The Sumerians were Black…
Rawlinson was convinced that there was a relationship between the Sumerians and Africans. As a result he used two African languages: one Semitic and the other Cushitic to decipher the cuneiform writing. Rawlinson was sure that the ancient Nubians and Puntites founded Mesopotamian civilization.(1)
The Sumerians came from the Sahara before it became a desert. Affinities exist between Nubia ware and pottery from Ennedi and Tibesti.
These Saharan people were round-headed ancient Mediterranean type. They were often referred to as Cafsa or Capsians; a group of people not devoid of negroid characteristics according to J Desanges.(11) Wyatt MacGaffey, claims that the term “Mediterranean” is an anthropological euphemism for “Negro”.
The boats of the Saharan people are similar to those found on ancient engravings of boats in Mesopotamia and the Indus Valley. Many of the boats found in the eastern desert of Egypt and among the Red Sea Hills show affinities to Mesopotamian models.
S.N. Kramer in The Sumerians, claimed that Makan was Egypt, Mekluhha was Nubia-Punt, and the Indus Valley was Dilmun. Today Dilmun is believed to be found near Arabia. But the archaeological evidence suggest that the Indus Valley which was settled by Dravidian speakers was the source of the lapis lazuli , which made Dilmun famous .(2)
Archaeological research has confirmed that cultural interaction existed between the contemporary civilizations of the 4th and 3rd millenia B.C. Extensive trade routes connected the Proto-Dravidians of the Indus Valley, with African people in Egypto-Nubia, and the Elamites and Sumerians. P. Kohl discovered that vessels from IVBI worshop at Tepe Yahya, have a uniform shape and design. Vessels sharing this style are distributed from Soviet Uzbekistan to the Indus Valley, and Sumerian, Elamite and Egyptian sites. (2) In addition, we find common arrowheads at Harappan sites, and sites in Iran, Egypt, Minoan Crete and Heladic Greece.
It appears that the locus for this distribution of cultural traditions and technology was the Saharan-Nubian zone or Kush. This would explain why the Sumerians and Elamites often referred to themselves as “ksh”. For example the ancient Sumerians called their dynasty “Kish”. The words “kish”, “kesh” and “kush” were also names for ancient Nubia-Sudan.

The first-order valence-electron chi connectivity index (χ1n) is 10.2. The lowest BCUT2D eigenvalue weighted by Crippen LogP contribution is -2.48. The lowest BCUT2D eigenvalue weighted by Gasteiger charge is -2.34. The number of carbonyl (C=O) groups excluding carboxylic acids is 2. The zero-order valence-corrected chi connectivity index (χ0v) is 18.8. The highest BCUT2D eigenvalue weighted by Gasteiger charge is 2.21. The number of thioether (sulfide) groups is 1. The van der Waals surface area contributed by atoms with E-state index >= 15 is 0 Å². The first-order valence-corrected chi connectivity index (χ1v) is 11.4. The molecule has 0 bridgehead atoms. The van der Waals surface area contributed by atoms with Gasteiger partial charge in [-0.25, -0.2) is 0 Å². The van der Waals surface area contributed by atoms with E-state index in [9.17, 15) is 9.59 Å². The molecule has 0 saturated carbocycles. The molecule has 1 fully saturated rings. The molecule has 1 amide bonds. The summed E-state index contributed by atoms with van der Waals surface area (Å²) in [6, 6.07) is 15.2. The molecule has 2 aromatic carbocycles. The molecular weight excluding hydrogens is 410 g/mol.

The Elamites also came from Kush. According to the classical writer Strabo, Susa the centre of the Elamite civilization was founded by Tithonus, king of Kush.
B.B. Lal has shown conclusively that the Dravidians came from Nubia and were related to the C-Group people who founded the Kerma dynasty.(3) They both used a common black-and-red ware (BRW) which Lal found was analogous to ceramics used by the megalithic people in India who also used analogous pottery signs identical to those found in the corpus of Indus Valley writing. (4)
Singh believes that this pottery spread from Nubia, through Mesopotamia and Iran southward into India.(5) The earliest examples of this BRW date to the Amratian period (c4000-3500 B.C.).
This same BRW was found at the lowest levels of Harappan sites at Lothal and Rangpur. After 1700 B.C. This ceramic tradition spread southward into megalithic India.(6) It is also found in Uzbekistan and China. (12)
Dilmun was an important source of lapis lazuli. If the Indus Valley civilization was Dilmun as hypothesized by Kramer, it would explain the control of the Harappans/ or Dilmunites of this important metal.
The Indus Valley people spoke a Dravidian language.(7) The Harappans controlled the lazurite region of Badakhshan, and the routes to the tin and copper fields of central Asia.(8)
The major city of the Harappans/Dilmunites in the lapis lazuli region was Shortughai. Francefort believes that many lapis lazuli works were transported to Iran and Mesopotamia from Shortughai.(9) The BRW at Shortughai is typically Harappan.
When we put all of this evidence together we must agree that there is some historical evidence for a connection between the NKSD people. These people used similar arrow heads, red-and-black pottery, and intercultural vessels.This shows the common culture of these people.
(1)C.B. Rawlinson, “Notes on the early history of Babylon”, Jour. Royal Asiatic Society (First Series) 15, p.230.
(2). Philip L. Kohl, “The balance of trade in the mid-Third millenium BC”, Current Anthropology, 19 (1978), pp.463-492.
(3)B.B. Lal, “From megalithic to the Harappan: Tracing back the graffiti on pottery”, Ancient India, 16 (1960).
(4)B.B. Lal, “The only Asian mission in threatened Nubia”, The Illustrated London Times, 20 April 1963.
(5) H.N. Singh, History and Archaeology of Black-and-Red Ware , Delhi, 1982.
(6) C.A. Winters, “The Dravido-Harappan Colonization of Central Asia”, Central Asiatic Journal , 34 (1-2), pp.120-144.
(7) C.A. Winters, “The Dravidian language of the Harappan script”, Archiv Orientalni, (1990).
(8) B. Brenjes, “On Proto-Elamite Iran”, Current Anthropology, 24 (2) (1984), pp. 240-.
(9) Henri-Paul Franceport, “La civilisation de l’Indus aux rives de l’Oxus”, Archeologie , (Decembre) p.50.
(10) Ibid., p.49.
(11) J. Desnages, “The Proto-Berbers”. In General History of Africa vol.2, (Ed.) by G. Mokhtar (Heinemann Educational Books, London) p.25.
(12) Andersson,T.G. 1934. CHILDREN OF THE YELLOW EARTH:STUDIES IN PREHISTORIC CHINA. London.